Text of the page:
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Concession Workers Strike the Smithsonian

Amy Traub

The Smithsonian is a national treasure. The world's largest museum and research complex, it encompasses a remarkable 19 museums and galleries, the National Zoo, and nine research centers. In many ways, the institution represents what’s best about America, including free access to our cultural treasures and our collective historical memory. That’s what it’s especially troubling that low-wage workers employed under federal concession agreements went on strike at the Smithsonian Museums this morning. One of the most high-minded American institutions allows the people serving food within its walls to be treated in an un-American way on the job. Workers, organized as Good Jobs Nation, are calling on President Obama to guarantee a living wage and a voice at work.

These workers are part of a larger trend my Demos colleague Robert Hiltonsmith and I documented in our recent study, “Underwriting Bad Jobs: How Our Tax Dollars Are Funding Low-Wage Work and Fueling Inequality.” We found that nearly two million private sector employees working on behalf of America earn wages too low to support a family. That represents hundreds of billions of dollars in federal contracts, grants, loans, concession agreements and property leases—paid for by our tax dollars—going to private companies that pay low wages, provide few benefits, and offer employees little opportunity to work their way into the middle class. 

While our study covered workers across the United States and considered the cost of living nationwide, the situation may be even more grim in Washington DC, where federal contract spending is concentrated. Recent research from the Economic Policy Institute finds that meeting a family’s basic needs is harder in the District of Columbia than in almost any other U.S. city. As Sarah Berday-Sacks at the DC Fiscal Policy Institute notes:

There is a sharp difference between the income of many DC families and the costs of a no-frills family budget. In a family of four, both parents would need to earn an hourly wage of $21.30 to afford basic household expenses. But a DC resident working at minimum wage only earns $8.25 an hour – about 40% of the necessary basic family budget even with two earners. For families with one wage earner, the challenges are even greater. The typical worker in DC earns enough to cover just 60 percent of the basic family budget relying on one earner.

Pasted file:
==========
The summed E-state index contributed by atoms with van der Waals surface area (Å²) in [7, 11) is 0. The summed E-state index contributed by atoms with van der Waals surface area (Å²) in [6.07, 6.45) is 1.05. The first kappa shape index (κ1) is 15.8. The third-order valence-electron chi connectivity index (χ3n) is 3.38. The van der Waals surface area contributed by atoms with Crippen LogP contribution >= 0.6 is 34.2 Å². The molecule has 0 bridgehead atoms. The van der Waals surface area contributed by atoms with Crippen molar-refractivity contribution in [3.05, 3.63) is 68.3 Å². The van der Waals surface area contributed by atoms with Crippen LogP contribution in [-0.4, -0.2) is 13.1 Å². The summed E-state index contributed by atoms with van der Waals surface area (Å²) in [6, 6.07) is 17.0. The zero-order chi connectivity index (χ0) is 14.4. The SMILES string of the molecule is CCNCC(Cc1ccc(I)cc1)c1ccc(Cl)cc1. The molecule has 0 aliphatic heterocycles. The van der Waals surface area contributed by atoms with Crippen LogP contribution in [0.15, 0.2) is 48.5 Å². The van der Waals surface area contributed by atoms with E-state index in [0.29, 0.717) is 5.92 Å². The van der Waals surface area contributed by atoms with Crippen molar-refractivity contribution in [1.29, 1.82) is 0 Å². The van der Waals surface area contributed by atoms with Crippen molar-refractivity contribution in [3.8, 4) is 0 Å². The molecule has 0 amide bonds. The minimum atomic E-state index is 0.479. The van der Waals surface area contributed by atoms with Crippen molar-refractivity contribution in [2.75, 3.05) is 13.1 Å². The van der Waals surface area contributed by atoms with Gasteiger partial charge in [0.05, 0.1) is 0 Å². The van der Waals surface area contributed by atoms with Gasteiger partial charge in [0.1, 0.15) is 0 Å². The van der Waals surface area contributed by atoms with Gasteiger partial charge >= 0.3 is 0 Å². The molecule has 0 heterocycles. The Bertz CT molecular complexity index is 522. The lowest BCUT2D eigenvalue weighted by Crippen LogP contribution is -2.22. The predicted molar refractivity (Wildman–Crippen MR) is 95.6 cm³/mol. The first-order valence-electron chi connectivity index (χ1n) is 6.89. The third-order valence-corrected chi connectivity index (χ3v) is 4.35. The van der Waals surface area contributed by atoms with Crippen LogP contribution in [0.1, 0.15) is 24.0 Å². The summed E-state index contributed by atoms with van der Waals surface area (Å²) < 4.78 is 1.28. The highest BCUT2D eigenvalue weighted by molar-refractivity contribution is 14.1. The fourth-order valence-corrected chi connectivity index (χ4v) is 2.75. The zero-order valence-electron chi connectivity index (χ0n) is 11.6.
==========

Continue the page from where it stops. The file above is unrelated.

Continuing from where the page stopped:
To make matters worse still, a recent complaint to the Department of Labor by workers at the Ronald Reagan federal building alleges that concessionaires in the building are actually paying less than the already grossly inadequate minimum wage and are violating other labor protections.

But while workers’ families are struggling, not everyone working for a federal contractor or concessionaire is poorly paid. Under current law, contractors can be reimbursed by taxpayers for as much as $763,029  in compensation for each top manager. This is one way our current model of federal outsourcing and contracting worsens the trends toward inequality already harming our economy.

At the bottom of the Smithsonian’s website is an image honoring the centennial of Woody Guthrie. There’s little question where this balladeer of ordinary Americans and their strugglesincluding fights for better pay and union representation—would have stood in the current dispute between the Smithsonian and the workers who serve food to its patrons. Officials at the Smithsonian would do well to listen to any of Woody’s directly pro-worker and pro-union songs available for purchase from their own website.  But the most relevant message might come from the Dust Bowl classic, “Goin' Down The Road Feeling Bad.”

My children need three square meals a day,

Now, my children need three square meals a day,

My children need three square meals a day, Lord,

And I ain't a-gonna be treated this way.